Roseburg’s medical college is one step closer to being built after the Oregon State Legislature approved $10 million in state lottery bonding for the Southern Oregon Medical Workforce Center.

Oregonians for Rural Health and its coalition partners announced the state bonding, which will help fund construction costs, on Tuesday.

George Fox University will provide the academic and administrative structure of the college. The college will offer advanced degrees in multiple allied and mental health fields.

“Healthcare is vital to our local communities and the region. The demand for healthcare has steadily grown over the years and along with it the need for skilled providers. Southern and rural Oregon face growing allied and mental health workforce shortages that pose serious healthcare access issues,” said Kelly Morgan, CHI Mercy Health CEO and co-chair of the Oregonians for Rural Health. “Building the Southern Oregon Medical Workforce Center will provide a regional pipeline of skilled healthcare providers to better ensure access to services.”

Oregonians for Rural Health was trying to obtain $15 to 20 million in funding from the Legislature.

Representatives from the organization and George Fox identified a property in the area of Northwest Stewart Parkway, Renann Sreet and Northwest Edenbower Boulevard to build the college, which would be close to medical facilities and the Roseburg Veterans Affairs Medical Center.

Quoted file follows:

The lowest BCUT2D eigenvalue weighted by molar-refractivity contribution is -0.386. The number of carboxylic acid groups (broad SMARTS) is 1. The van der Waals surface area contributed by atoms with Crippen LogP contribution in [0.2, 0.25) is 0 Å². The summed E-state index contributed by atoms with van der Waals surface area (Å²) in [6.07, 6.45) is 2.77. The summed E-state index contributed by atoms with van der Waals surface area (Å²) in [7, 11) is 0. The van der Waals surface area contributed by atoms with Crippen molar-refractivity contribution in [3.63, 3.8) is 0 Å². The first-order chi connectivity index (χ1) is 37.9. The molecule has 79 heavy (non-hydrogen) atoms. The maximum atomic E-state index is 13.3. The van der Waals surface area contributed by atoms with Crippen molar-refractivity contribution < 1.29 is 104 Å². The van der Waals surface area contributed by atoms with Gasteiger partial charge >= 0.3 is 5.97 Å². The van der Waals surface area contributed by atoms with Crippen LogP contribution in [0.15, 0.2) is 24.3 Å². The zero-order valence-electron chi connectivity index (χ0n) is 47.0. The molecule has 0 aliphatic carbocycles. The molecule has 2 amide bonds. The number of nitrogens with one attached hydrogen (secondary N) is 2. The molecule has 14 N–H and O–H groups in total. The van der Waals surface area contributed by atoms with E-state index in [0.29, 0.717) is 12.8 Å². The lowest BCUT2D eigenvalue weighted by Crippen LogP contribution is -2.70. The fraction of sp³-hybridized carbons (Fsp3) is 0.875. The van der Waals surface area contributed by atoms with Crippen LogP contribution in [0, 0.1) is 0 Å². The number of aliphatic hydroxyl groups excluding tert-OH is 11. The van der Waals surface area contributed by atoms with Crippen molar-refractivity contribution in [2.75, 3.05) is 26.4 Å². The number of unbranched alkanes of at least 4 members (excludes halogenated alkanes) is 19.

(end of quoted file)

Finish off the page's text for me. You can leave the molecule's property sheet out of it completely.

The Roseburg VA Medical Center provided testimony to the Oregon State Legislature, indicating many of its allied health positions are difficult to fill.

“Local hospitals and the VA have struggled with job vacancies that make it impossible to keep up with demand,” State Sen. Dallas Heard, R-Winston, said. “The college will help provide the healthcare professionals needed to ensure our communities and veterans have access to care. This includes providing accelerated programs to veterans with active military medical service to get degrees and practice in civilian settings and at VA facilities. Investing in healthcare creates good paying jobs, supports local employers, and makes the area a better place to live.”

Heard and Rep. Gary Leif, R-Roseburg, campaigned for the state funding request.

The City of Roseburg agreed to loan up to $10 million to help establish the college when city councilors entered into a memorandum of understanding during a May 14 meeting.

The city would apply for a special public works fund loan or another funding mechanism to finance the $10 million, according to city documents. City funding would be contingent upon state funding and the creation of a long-term building lease with George Fox University.

In April, the city agreed to support the project with at least $400,000 in abated systems development charges.

Sanne Godfrey can be reached at sgodfrey@nrtoday.com or 541-957-4203. Follow her on Twitter @sannegodfrey.

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Education Reporter

Sanne Godfrey is the education reporter for The News-Review.

(4) comments

Rise722

Why would they try to build something in an already over-crowded area? There will be horrible traffic and no parking at that proposed site. Stupid!

mynamehere

The city of Roseburg can pony up $10,000,000 for this but apparently can't sped one dime on clearing out the transient/homeless population down town.

Concerned Property Owner

Well Stated!

Scott Mendelson

Considering Dallas Heard's appalling ignorance about the value of vaccination in public health, I think he deserves to be the last to offer an opinion about improving health care in this area.

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